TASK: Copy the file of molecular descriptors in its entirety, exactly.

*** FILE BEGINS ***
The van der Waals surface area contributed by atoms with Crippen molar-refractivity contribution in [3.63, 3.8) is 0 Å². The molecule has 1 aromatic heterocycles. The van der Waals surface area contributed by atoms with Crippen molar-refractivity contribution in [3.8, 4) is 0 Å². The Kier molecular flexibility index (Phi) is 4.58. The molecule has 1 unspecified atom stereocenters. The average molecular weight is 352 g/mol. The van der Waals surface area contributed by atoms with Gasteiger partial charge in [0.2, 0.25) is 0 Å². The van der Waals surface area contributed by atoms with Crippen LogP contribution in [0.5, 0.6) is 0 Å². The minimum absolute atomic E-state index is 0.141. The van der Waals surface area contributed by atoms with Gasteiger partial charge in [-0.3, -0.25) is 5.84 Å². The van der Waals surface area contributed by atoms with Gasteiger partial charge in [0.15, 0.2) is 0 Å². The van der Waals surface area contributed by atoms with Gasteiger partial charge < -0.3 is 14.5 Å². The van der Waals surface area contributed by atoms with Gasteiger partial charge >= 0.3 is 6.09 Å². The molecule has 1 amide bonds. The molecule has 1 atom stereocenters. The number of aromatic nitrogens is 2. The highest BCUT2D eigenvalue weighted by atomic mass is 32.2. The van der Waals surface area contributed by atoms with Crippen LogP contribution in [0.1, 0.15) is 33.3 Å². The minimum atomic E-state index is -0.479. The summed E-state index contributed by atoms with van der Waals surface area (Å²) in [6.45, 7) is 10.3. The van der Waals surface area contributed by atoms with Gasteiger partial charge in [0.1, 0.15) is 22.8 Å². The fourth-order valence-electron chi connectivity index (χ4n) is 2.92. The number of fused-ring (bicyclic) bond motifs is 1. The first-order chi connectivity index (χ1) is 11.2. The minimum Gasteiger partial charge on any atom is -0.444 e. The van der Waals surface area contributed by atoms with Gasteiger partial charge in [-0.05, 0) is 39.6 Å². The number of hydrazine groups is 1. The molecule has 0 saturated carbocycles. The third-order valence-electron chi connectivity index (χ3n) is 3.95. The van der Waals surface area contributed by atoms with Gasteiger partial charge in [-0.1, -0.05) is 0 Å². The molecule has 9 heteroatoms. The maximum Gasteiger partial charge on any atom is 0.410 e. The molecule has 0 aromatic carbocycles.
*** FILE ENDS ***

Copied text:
The van der Waals surface area contributed by atoms with Crippen molar-refractivity contribution in [3.63, 3.8) is 0 Å². The molecule has 1 aromatic heterocycles. The van der Waals surface area contributed by atoms with Crippen molar-refractivity contribution in [3.8, 4) is 0 Å². The Kier molecular flexibility index (Phi) is 4.58. The molecule has 1 unspecified atom stereocenters. The average molecular weight is 352 g/mol. The van der Waals surface area contributed by atoms with Gasteiger partial charge in [0.2, 0.25) is 0 Å². The van der Waals surface area contributed by atoms with Crippen LogP contribution in [0.5, 0.6) is 0 Å². The minimum absolute atomic E-state index is 0.141. The van der Waals surface area contributed by atoms with Gasteiger partial charge in [-0.3, -0.25) is 5.84 Å². The van der Waals surface area contributed by atoms with Gasteiger partial charge in [0.15, 0.2) is 0 Å². The van der Waals surface area contributed by atoms with Gasteiger partial charge < -0.3 is 14.5 Å². The van der Waals surface area contributed by atoms with Gasteiger partial charge >= 0.3 is 6.09 Å². The molecule has 1 amide bonds. The molecule has 1 atom stereocenters. The number of aromatic nitrogens is 2. The highest BCUT2D eigenvalue weighted by atomic mass is 32.2. The van der Waals surface area contributed by atoms with Crippen LogP contribution in [0.1, 0.15) is 33.3 Å². The minimum atomic E-state index is -0.479. The summed E-state index contributed by atoms with van der Waals surface area (Å²) in [6.45, 7) is 10.3. The van der Waals surface area contributed by atoms with Gasteiger partial charge in [0.1, 0.15) is 22.8 Å². The fourth-order valence-electron chi connectivity index (χ4n) is 2.92. The number of fused-ring (bicyclic) bond motifs is 1. The first-order chi connectivity index (χ1) is 11.2. The minimum Gasteiger partial charge on any atom is -0.444 e. The van der Waals surface area contributed by atoms with Gasteiger partial charge in [-0.05, 0) is 39.6 Å². The number of hydrazine groups is 1. The molecule has 0 saturated carbocycles. The third-order valence-electron chi connectivity index (χ3n) is 3.95. The van der Waals surface area contributed by atoms with Gasteiger partial charge in [-0.1, -0.05) is 0 Å². The molecule has 9 heteroatoms. The maximum Gasteiger partial charge on any atom is 0.410 e. The molecule has 0 aromatic carbocycles.